The Death of Ieng Sary, Cambodia's "Murderous Thug"
The Death of Ieng Sary, Cambodia's "Murderous Thug"
By Richard S. Ehrlich
BANGKOK, Thailand -- In November 1975, seven months after Pol Pot seized Cambodia, then-Secretary of State Henry Kissinger asked Thailand's representatives about Pol Pot's brother-in-law, Ieng Sary.
Thailand's Chatichai Choonhavan had recently met Ieng Sary in Bangkok.
"Did Ieng Sary impress you?" Mr. Kissinger asked.
"He is a nice, quiet man," replied Mr. Chatichai who was then foreign minister.
"How many people did he kill? Tens of thousands?" Mr. Kissinger responded.
"Nice and quietly!" exclaimed the State Department's then-Assistant Secretary for East Asian and Pacific Affairs, Philip Habib.
"Not more than 10,000," said Mr. Chatichai, who later became Thailand's prime minister.
"That's why they need food. If they had killed everyone, they would not need salt and fish. All the bridges in Cambodia were destroyed. There was no transportation, no gas. That's why they had to chase people away from the capital," Mr. Chatichai told the Americans.
"But why with only two hours' notice?" Mr. Kissinger asked referring to the immediate, forced evacuation of all Cambodian cities in April 1975.
Mr. Chatichai then silently "shrugs," according to the transcript of a previously "secret" State Department "Memorandum of Conversation" quoting their "informal lunch" in Washington.
The transcript was made available by Washington-based George Washington University. (http://www.gwu.edu/~nsarchiv/NSAEBB/NSAEBB193/HAK-11-26-75.pdf)
"You should also tell the Cambodians that we will be friends with them," Mr. Kissinger said at the end of the lunch.
"They are murderous thugs, but we won't let that stand in our way. We are prepared to improve relations with them. Tell them the latter part, but don't tell them what I said before," Mr. Kissinger said.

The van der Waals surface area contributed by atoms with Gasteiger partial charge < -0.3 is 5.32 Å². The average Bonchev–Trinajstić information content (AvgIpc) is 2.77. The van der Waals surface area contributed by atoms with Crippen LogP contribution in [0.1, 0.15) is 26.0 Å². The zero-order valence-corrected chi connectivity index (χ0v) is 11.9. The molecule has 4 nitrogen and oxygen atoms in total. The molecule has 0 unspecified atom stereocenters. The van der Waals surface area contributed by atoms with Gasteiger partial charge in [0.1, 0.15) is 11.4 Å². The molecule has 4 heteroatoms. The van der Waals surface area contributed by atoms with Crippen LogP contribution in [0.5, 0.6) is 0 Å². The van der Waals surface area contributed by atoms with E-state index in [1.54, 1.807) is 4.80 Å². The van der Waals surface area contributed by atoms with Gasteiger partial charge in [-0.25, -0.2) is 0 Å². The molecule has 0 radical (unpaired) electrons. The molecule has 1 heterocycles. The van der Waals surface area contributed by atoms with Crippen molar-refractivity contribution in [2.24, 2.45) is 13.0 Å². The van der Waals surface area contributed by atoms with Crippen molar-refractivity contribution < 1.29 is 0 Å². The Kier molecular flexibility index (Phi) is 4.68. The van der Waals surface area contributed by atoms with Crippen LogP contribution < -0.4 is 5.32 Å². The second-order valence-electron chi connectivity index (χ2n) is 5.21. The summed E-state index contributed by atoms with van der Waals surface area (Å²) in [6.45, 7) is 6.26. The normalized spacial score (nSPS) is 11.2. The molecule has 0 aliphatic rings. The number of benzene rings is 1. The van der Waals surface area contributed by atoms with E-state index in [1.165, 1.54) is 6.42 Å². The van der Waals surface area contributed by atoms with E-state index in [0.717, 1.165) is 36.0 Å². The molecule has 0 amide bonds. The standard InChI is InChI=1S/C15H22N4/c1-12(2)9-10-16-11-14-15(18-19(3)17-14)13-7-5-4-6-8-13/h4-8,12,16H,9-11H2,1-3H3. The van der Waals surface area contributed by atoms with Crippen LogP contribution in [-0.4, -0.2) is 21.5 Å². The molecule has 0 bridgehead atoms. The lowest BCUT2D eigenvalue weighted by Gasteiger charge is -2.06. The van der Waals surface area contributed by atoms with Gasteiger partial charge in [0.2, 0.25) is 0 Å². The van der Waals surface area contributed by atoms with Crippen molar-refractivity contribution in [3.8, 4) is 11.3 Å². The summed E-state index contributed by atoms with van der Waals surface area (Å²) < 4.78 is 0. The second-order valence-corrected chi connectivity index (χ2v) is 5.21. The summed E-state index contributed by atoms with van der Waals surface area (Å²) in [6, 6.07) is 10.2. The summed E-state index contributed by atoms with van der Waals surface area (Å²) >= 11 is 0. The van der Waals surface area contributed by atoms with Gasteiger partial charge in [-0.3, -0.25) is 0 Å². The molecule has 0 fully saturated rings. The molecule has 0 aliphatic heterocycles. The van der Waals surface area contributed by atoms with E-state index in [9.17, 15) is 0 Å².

But the Khmer Rouge lost power in January 1979 when Vietnam unleashed an invasion, chasing Pol Pot, Ieng Sary and other top officials into jungle camps.
Vietnam spent 10 years occupying the country before withdrawing, partly because of intense U.S.-backed pressure.
Ieng Sary died on March 14 after refusing to testify at his trial for genocide and other war crimes, marking the United Nations-backed tribunal's second failure to bring justice to five former top Khmer Rouge officials.
The Khmer Rouge are held responsible for killing 1.7 million Cambodians by executions, torture, slavery and other official policies during their 1975-1979 back-to-the-jungle dictatorship, which also allowed starvation and disease to ravish the Southeast Asian nation.
"I knew Ieng Sary quite well, and met and dined and interviewed him numerous times over the years," U.S.-based journalist and author Nate Thayer wrote on his Facebook page shortly after Ieng Sary's death was announced.
"I even slept in his house a couple times. He was guilty as sin of being a mass murderer," said Mr. Thayer, who also interviewed Khmer Rouge leader Pol Pot in a Cambodian jungle just before Pol Pot died in 1998.
Ieng Sary's "indictment for those crimes came 30 years after he committed them, which was followed by being funded, armed, and diplomatically supported by the world community, then pardoned for all crimes by King [Norodom] Sihanouk, and then appointed to a senior government position by the current dictator, Hun Sen, who served Mr. Sary loyally as an officer in his army, when he [Ieng Sary] was said to do what he did," Mr. Thayer said.